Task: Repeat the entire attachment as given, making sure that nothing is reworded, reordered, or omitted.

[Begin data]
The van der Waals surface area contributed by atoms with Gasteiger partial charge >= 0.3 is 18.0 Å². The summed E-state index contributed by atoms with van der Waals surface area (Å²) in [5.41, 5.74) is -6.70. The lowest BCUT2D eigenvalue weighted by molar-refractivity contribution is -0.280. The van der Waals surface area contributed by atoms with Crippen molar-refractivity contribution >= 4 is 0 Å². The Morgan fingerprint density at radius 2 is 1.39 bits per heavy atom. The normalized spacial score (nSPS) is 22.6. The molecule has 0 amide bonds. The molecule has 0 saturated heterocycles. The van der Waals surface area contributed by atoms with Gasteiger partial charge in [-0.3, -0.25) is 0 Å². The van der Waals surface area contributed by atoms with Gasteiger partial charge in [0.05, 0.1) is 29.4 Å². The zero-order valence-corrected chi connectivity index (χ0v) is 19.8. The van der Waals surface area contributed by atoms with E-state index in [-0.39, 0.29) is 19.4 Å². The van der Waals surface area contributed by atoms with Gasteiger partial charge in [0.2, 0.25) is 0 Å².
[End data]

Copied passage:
The van der Waals surface area contributed by atoms with Gasteiger partial charge >= 0.3 is 18.0 Å². The summed E-state index contributed by atoms with van der Waals surface area (Å²) in [5.41, 5.74) is -6.70. The lowest BCUT2D eigenvalue weighted by molar-refractivity contribution is -0.280. The van der Waals surface area contributed by atoms with Crippen molar-refractivity contribution >= 4 is 0 Å². The Morgan fingerprint density at radius 2 is 1.39 bits per heavy atom. The normalized spacial score (nSPS) is 22.6. The molecule has 0 amide bonds. The molecule has 0 saturated heterocycles. The van der Waals surface area contributed by atoms with Gasteiger partial charge in [-0.3, -0.25) is 0 Å². The van der Waals surface area contributed by atoms with Gasteiger partial charge in [0.05, 0.1) is 29.4 Å². The zero-order valence-corrected chi connectivity index (χ0v) is 19.8. The van der Waals surface area contributed by atoms with E-state index in [-0.39, 0.29) is 19.4 Å². The van der Waals surface area contributed by atoms with Gasteiger partial charge in [0.2, 0.25) is 0 Å².